I’m really hoping the new semester has a different energy and that I’m not worn down by teaching in 2021. I’ve got some good blog posts in draft form that I want/need to finish and I really miss hunting down interesting research articles on classroom practice. I miss the pursuit of creating the most effective and efficient classroom. Mostly, though, I miss having a classroom full of kids. I miss lecturing, instructing, and classroom discussions that I’ve found give me so much energy and encouragement. I can’t wait to get back to all of that…when it’s safe. 

Sorry that I’ve been absent. I hope it’s excused.

Feature Image by Bui Hoang Lien on Unsplash.

6 thoughts on “Excused Absence

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  1. Great to have you back. I guess you don’t hear it enough but YOUR posts have helped many of us make it through. I’m exploring adding ranked multiple choice this spring. (I post later what drove me to this). “Beyond a wholesome discipline be gentle with yourself.” Many have struggled through this time. Some of of thrived due to resources and opportunities to try new things. There is light at the end of the tunnel and you will be back in a classroom before you know it.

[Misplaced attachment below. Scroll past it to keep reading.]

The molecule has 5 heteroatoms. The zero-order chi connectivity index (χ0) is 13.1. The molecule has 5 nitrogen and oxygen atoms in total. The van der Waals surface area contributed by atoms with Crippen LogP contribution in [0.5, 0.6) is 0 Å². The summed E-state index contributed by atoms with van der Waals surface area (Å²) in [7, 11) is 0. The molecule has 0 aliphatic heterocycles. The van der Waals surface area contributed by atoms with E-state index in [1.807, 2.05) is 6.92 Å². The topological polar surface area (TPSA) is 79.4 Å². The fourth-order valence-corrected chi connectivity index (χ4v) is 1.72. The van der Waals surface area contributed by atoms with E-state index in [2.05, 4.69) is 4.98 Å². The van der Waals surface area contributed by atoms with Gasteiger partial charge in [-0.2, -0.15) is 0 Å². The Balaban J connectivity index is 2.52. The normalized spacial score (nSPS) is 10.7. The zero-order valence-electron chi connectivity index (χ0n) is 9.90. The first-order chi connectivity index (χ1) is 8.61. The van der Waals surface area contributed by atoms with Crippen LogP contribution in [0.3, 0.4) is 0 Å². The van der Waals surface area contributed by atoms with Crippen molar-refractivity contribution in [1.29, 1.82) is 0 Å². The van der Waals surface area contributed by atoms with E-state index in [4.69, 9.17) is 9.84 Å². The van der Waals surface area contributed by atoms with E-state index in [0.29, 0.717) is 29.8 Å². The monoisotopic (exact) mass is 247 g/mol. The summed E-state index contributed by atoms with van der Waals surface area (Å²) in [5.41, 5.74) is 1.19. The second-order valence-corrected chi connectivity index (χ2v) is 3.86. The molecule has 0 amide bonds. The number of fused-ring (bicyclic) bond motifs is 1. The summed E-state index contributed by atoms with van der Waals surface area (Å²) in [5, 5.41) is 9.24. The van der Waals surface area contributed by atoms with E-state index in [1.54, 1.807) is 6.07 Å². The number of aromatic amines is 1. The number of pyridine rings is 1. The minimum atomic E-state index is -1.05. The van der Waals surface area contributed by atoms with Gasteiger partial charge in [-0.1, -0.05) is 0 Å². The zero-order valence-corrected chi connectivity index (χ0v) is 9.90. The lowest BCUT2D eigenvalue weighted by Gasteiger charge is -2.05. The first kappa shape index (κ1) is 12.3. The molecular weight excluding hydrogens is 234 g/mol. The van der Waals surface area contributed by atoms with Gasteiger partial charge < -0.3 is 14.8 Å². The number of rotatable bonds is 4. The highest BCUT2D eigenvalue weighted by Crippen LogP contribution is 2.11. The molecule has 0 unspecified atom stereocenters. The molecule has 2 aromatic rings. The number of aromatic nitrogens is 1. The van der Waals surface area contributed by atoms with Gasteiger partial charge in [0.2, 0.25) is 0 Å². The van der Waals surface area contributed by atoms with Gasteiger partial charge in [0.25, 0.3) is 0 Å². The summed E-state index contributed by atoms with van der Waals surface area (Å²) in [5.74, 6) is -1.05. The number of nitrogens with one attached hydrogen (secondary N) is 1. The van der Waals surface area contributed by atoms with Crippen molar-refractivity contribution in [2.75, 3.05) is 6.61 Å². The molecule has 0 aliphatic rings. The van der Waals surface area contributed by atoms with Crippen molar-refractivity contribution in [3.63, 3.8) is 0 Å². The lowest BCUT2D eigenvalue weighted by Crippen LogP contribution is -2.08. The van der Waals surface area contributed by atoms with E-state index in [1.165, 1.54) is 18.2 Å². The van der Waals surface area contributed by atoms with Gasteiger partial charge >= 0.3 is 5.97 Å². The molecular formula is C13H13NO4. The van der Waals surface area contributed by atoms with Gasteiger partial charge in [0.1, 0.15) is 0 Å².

Looking forward to future discussions.

  2. Welcome back. I also experienced sadness and frustration over not being able to connect well with my students. After spending hundreds of hours last summer and during the fall learning and applying many new technologies in my classroom, I was close to burnout. I love the energy I get from being in a classroom of high schoolers. It’s like the life blood of a teacher. To suddenly be deprived of this and try to reproduce the same dynamic online has been exhausting and frustrating. I try to remember that for our students this difficult time feels much bigger, as a year is a long time for a young person, measured as percentage of their life. Giving “grades” has been the terrible icing on a bitter cake this year, with many more students than usual earning a D or F, even after applying “minimum (50%) F’s”. This pandemic has shown us many weaknesses in our system, not the least of which is how we educate our young. I look forward to reimagining education with my fellow educators as we re-merge from this pandemic shutdown. What a wonderful thing it will be if we are able to redefine what constitutes an education and reshape how we go about providing that education to all students.

  3. I always enjoy your writing and musings on Twitter/Facebook/blog. Welcome back! We are all in the same boat. The past year has been tough for us teachers, but I always come back to: it could be worse. It will not be easy, but it will be worth it. Cheers!

  4. Everyone needs a break sometime! Good on you for listening to your body and your brain. I didn’t answer mail during the week between Christmas and New Years, and I feel so refreshed from it. Now I’m slowly ramping back up. And yeah, we’ll get back in our classrooms eventually. Until then, we make the best of it.